It is time to turn around the phrase “creative financing” to consider financing the creative. Lansing Michigan’s newest incubator, The Runway, opened in October. At The Runway, twelve fashion designers are learning how to get their creative ideas to market and move their fledgling Michigan business to the next level. When The Runway’s designers and other members of Michigan’s creative class look for ways to finance their vision, what should they expect?
They can expect to face an uphill challenge if they walk into their local bank and seek traditional financing. Ideally a designer has no inventory – they produce to meet purchase orders and place goods in the hands of the retailer as quickly as possible. A designer is not likely to own valuable equipment. The value of the new designer’s trademark is nominal. Valuation of a “fashion business” is difficult, even in an established market. In New York City, home to a very well-established fashion industry, only designers with two or more years of successful production could hope to obtain a traditional loan.
So the creative need to be creative about their financing, early in their career. As a result, my conversations with newly minted designers, professors and industry experts at Fordham Law’s Fashion Institute’s 2014 Summer Intensive Program frequently turned to non-traditional financing. Three sources of non-traditional financing are of particular interest to a fledgling designer: crowdfunding; loans from family or friends; and factoring.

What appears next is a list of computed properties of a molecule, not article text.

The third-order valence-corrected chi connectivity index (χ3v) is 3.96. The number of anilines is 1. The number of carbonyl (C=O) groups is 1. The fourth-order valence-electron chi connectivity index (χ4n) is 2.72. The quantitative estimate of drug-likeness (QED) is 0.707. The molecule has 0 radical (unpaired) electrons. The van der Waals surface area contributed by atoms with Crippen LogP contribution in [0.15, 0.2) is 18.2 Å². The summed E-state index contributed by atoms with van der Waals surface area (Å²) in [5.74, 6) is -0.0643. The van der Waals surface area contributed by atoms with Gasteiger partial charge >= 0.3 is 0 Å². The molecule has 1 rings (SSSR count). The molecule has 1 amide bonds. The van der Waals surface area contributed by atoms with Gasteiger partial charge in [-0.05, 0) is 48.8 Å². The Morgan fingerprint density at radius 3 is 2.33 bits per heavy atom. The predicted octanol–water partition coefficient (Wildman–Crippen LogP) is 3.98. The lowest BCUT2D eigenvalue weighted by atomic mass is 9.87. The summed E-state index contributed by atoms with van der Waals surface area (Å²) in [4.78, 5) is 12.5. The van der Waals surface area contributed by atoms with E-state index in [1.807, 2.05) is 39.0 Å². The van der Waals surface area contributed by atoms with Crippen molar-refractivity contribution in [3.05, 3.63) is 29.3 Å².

Foster Swift Obtains Unanimous Jury Verdict against Competitor Manufacturer and Sales Agent in Federal Trademark Law and Unfair Competition Case
Foster Swift is pleased to share news of its success in federal court, representing a manufacturer whose patterns, vendor pricing list and raw materials sourcing were misappropriated by a former production manager and former outside sales agent. If you have suffered such a loss at the hands of a former employee or sales agent, or if you wish to discuss protecting your proprietary information, please contact us. – Deanna Swisher
A federal court jury in Detroit unanimously found in favor of Foster Swift’s client, an internationally recognized manufacturer of custom sports equipment. The complaint in the case alleged that the client’s former production manager and former outside sales agent, while still engaged by the client, had established a directly competing manufacturing and sales business, in breach of their fiduciary duties and duties of loyalty. The complaint also alleged violations of federal trademark law (false designation of origin), unfair competition and civil conspiracy. After a ten day trial in September 2014, the jury awarded Foster Swift’s client substantial monetary damages against the individual defendants, and against entities that each of them had formed, upon hearing evidence that they had misappropriated and used the client's corporate name, manufacturing patterns, vendor pricing lists and raw materials to establish their competing enterprise. Read More ›